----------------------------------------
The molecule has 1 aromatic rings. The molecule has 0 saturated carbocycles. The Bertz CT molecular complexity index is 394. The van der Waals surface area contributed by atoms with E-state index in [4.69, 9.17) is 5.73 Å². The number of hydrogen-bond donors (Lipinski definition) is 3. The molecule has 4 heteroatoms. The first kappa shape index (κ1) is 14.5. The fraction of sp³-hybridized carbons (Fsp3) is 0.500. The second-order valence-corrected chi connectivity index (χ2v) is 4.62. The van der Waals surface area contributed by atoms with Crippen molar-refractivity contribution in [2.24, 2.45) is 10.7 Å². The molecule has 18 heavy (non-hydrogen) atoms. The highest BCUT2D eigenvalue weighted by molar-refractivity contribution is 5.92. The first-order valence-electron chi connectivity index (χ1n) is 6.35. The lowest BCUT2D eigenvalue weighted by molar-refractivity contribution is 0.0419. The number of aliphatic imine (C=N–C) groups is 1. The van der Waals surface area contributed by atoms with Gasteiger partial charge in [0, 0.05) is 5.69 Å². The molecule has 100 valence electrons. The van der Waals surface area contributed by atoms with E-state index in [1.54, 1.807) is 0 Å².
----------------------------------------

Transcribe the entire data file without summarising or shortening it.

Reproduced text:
The molecule has 1 aromatic rings. The molecule has 0 saturated carbocycles. The Bertz CT molecular complexity index is 394. The van der Waals surface area contributed by atoms with E-state index in [4.69, 9.17) is 5.73 Å². The number of hydrogen-bond donors (Lipinski definition) is 3. The molecule has 4 heteroatoms. The first kappa shape index (κ1) is 14.5. The fraction of sp³-hybridized carbons (Fsp3) is 0.500. The second-order valence-corrected chi connectivity index (χ2v) is 4.62. The van der Waals surface area contributed by atoms with Crippen molar-refractivity contribution in [2.24, 2.45) is 10.7 Å². The molecule has 18 heavy (non-hydrogen) atoms. The highest BCUT2D eigenvalue weighted by molar-refractivity contribution is 5.92. The first-order valence-electron chi connectivity index (χ1n) is 6.35. The lowest BCUT2D eigenvalue weighted by molar-refractivity contribution is 0.0419. The number of aliphatic imine (C=N–C) groups is 1. The van der Waals surface area contributed by atoms with Gasteiger partial charge in [0, 0.05) is 5.69 Å². The molecule has 100 valence electrons. The van der Waals surface area contributed by atoms with E-state index in [1.54, 1.807) is 0 Å².